Animal Entrails and Light-Bulb Moments

In his new book, Evan C Thompson Professor of Excellence in Teaching Peter Struck looks at divination by way of cognitive science.

Thursday, September 8, 2016

Most of us have had a great idea pop up out of nowhere, often when we were not actively thinking about the subject at all—maybe on a walk or after a nap. Or we’ll have a hunch that turns out to be true.

Peter Struck, Evan C. Thompson Chair for Excellence in Teaching

Peter Struck, the Evan C Thompson Professor of Excellence in Teaching in classical studies, believes it was this phenomenon that the ancient Greeks and Romans were expressing through divination—a practice that had them looking at the natural world for answers. He makes the case in his new book Divination and Human Nature: A Cognitive History of Intuition in Antiquity. Classical society had many paths to divination, and used it to answer questions ranging from the epic, such as whether to go to war, down to small domestic issues. Dreaming was important; you might wake up and realize a message about what would happen. You could also consult oracles, who were available across the range of the social hierarchy, says Struck, “from very expensive ones like the oracle at Delphi with its own temple, all the way down to the oracle you’d go to in the marketplaces, who had a little stand and a little sign out front.”

A third method of divination was through animal sacrifice, which was a routine act of piety then. “If you were a good person you did a lot of sacrifice,” says Struck. “And afterward you could read the entrails of the animal. It was thought that there were messages built into those pieces.” Beyond these major methods, Struck says almost everything could have been seen as a divine sign, from overheard words to the movement of leaves on the trees. “They were looking for what information is built into the universe and how they might gain access to it.”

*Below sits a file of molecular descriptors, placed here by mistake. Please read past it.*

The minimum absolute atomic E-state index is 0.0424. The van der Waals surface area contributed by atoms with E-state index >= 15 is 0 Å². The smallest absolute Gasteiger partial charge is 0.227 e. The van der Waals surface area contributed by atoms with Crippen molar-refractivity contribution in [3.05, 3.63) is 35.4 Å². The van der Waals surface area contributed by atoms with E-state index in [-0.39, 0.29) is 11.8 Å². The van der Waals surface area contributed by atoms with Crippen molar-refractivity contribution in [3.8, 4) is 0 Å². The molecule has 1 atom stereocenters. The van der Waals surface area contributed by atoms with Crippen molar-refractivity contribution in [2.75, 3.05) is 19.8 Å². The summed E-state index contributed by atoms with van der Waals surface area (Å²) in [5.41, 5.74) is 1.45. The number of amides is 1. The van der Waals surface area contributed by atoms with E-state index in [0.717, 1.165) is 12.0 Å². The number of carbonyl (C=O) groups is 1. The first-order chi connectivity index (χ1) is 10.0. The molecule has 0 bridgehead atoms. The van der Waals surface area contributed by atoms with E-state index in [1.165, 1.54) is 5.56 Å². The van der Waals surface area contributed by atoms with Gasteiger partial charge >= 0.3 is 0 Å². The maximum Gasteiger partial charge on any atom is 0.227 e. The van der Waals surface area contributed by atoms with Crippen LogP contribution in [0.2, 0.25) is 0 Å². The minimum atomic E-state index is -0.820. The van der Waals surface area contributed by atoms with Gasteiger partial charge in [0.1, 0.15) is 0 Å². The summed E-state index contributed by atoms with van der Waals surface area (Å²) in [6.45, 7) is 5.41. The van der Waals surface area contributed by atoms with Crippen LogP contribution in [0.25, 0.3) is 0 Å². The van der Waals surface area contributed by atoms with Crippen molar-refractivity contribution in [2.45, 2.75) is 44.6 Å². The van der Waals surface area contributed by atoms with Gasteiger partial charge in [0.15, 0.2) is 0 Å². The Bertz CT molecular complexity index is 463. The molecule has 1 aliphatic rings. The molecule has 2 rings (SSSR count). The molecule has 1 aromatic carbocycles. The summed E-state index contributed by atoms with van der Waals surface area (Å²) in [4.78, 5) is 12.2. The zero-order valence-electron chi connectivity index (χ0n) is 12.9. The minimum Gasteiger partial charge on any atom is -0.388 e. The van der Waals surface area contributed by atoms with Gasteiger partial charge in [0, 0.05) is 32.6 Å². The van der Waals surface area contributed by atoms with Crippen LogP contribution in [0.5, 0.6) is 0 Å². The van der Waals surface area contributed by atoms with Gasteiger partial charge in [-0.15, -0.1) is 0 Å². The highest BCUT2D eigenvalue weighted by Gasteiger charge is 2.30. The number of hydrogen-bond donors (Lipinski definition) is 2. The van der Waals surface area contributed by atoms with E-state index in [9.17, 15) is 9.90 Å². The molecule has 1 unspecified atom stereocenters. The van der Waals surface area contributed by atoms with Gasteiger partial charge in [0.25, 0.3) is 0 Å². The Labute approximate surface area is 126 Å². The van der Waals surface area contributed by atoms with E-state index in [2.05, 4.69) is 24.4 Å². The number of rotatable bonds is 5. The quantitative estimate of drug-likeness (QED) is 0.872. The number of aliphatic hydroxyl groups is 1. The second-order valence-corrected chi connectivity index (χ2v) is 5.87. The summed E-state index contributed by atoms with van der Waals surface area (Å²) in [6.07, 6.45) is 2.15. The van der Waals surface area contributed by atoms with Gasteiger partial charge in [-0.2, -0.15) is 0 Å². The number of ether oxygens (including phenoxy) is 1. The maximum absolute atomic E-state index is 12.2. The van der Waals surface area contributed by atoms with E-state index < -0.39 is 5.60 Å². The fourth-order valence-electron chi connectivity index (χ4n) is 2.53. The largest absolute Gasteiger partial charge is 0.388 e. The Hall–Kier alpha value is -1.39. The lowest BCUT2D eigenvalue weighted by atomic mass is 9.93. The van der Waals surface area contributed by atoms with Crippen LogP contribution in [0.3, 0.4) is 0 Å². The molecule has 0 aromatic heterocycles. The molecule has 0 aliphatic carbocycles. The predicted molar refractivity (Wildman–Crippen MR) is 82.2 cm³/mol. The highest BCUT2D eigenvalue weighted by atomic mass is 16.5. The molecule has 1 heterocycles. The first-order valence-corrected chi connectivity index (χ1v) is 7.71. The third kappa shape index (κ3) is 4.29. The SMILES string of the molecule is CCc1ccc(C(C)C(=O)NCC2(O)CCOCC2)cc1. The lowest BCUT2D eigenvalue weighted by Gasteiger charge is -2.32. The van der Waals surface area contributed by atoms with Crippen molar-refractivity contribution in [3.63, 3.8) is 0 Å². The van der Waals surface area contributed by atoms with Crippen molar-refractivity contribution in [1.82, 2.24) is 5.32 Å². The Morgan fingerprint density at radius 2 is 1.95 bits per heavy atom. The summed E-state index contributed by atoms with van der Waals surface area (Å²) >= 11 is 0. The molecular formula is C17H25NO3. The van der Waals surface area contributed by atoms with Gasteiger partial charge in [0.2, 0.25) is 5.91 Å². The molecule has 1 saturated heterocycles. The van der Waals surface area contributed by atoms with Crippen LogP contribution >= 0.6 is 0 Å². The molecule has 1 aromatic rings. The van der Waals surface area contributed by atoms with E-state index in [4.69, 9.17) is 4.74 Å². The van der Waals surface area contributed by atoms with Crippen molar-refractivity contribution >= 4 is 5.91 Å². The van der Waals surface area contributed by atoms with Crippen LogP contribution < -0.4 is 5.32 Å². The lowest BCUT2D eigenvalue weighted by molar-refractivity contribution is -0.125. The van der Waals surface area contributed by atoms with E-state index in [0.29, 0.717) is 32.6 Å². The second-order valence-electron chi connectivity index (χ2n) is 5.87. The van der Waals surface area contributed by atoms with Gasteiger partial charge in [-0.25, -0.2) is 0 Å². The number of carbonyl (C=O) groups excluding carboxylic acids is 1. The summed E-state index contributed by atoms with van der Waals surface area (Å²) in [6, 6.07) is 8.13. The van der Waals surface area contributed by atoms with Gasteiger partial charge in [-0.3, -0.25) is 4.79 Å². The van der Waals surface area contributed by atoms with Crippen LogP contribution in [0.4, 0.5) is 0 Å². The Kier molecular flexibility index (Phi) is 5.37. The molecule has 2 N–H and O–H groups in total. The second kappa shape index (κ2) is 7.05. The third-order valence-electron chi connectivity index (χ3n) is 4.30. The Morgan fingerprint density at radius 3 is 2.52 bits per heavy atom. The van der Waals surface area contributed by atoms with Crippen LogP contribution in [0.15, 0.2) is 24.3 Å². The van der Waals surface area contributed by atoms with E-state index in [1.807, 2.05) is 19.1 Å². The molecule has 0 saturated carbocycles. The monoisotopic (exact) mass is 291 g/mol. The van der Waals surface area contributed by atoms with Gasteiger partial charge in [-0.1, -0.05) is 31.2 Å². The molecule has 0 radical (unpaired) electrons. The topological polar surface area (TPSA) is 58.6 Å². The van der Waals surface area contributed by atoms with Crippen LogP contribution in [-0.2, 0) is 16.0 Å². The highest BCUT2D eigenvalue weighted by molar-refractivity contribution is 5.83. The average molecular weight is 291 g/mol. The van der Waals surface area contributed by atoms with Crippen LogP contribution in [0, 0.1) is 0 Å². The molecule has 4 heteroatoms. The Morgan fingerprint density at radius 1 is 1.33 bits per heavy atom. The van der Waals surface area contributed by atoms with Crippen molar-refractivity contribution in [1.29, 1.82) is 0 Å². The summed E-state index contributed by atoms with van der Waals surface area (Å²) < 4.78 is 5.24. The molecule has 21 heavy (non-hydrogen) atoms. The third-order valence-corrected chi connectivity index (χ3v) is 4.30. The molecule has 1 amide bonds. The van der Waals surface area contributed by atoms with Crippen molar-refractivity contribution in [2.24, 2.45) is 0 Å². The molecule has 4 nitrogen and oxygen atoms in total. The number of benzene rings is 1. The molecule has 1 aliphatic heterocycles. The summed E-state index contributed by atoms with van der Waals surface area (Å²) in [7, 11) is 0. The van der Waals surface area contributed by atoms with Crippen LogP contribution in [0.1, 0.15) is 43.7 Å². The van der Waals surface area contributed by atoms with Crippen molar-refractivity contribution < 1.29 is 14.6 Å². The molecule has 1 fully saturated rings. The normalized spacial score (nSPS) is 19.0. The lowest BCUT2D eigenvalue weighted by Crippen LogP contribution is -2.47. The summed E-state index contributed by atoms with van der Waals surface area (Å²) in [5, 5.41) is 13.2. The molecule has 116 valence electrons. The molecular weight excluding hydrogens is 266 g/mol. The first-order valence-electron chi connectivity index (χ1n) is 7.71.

Classicists have looked at the social role divination played in ancient society: as a way to appeal to an outside authority who had the status of an international or nonpartisan organization – like going to The Hague, says Struck. “It’s a really interesting mode of social communication and a way of building consensus, but that’s not the whole story.”

Others have tended to dismiss divination as superstition, “as if, because you were superstitious, somehow you would decide that the world was coursing with hidden messages,” says Struck. “The one doesn’t necessarily lead to the other. It’s not a very good explanation, and it misses out on a lot of interesting things we can find out by thinking about it more seriously.”

Then Struck spent a year as a fellow at Stanford’s Center for Advanced Studies in Behavioral Sciences. He worked with cognitive scientists, evolutionary biologists, and experimental psychologists who were studying all the ways human beings think without being consciously aware that they are thinking. He found himself drawing a parallel with the practices of divination.

“I started thinking about divination as an ancient version of some of the things that the scientists were looking at,” Struck says. “In both cases people were getting information without directly thinking about it. I think we as human beings have a certain capacity to know things without consciously directing our attention to thinking about them, and that when that happens it’s mysterious to us.

“What I’m claiming is that when the ancients talked about these moments of insight that they said arrived from divine signs, they were talking about something analogous to what we talk about under the broad rubric of intuition. But they thought, ‘I was looking at that plant or had a dream, so that must have been what did it.’ And just as for us, intuition is a like a placeholder that lets us talk in a polite way about something that, at its core, is pretty mysterious. We still don’t really have a clue as to where that comes from.”